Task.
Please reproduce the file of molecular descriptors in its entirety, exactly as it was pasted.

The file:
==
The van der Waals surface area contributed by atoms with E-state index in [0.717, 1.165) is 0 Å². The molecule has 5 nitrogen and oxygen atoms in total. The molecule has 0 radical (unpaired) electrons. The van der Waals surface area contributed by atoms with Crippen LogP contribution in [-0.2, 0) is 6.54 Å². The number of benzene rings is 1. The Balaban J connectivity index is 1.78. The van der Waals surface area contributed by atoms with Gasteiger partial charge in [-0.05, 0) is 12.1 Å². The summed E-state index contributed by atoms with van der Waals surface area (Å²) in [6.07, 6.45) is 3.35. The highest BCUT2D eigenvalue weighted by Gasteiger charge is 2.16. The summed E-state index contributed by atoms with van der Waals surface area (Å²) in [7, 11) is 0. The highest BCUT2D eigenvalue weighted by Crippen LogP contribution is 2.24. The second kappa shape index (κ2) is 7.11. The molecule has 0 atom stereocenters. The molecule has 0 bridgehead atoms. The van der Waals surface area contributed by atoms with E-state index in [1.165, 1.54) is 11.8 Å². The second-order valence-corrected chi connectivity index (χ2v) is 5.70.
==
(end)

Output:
The van der Waals surface area contributed by atoms with E-state index in [0.717, 1.165) is 0 Å². The molecule has 5 nitrogen and oxygen atoms in total. The molecule has 0 radical (unpaired) electrons. The van der Waals surface area contributed by atoms with Crippen LogP contribution in [-0.2, 0) is 6.54 Å². The number of benzene rings is 1. The Balaban J connectivity index is 1.78. The van der Waals surface area contributed by atoms with Gasteiger partial charge in [-0.05, 0) is 12.1 Å². The summed E-state index contributed by atoms with van der Waals surface area (Å²) in [6.07, 6.45) is 3.35. The highest BCUT2D eigenvalue weighted by Gasteiger charge is 2.16. The summed E-state index contributed by atoms with van der Waals surface area (Å²) in [7, 11) is 0. The highest BCUT2D eigenvalue weighted by Crippen LogP contribution is 2.24. The second kappa shape index (κ2) is 7.11. The molecule has 0 atom stereocenters. The molecule has 0 bridgehead atoms. The van der Waals surface area contributed by atoms with E-state index in [1.165, 1.54) is 11.8 Å². The second-order valence-corrected chi connectivity index (χ2v) is 5.70.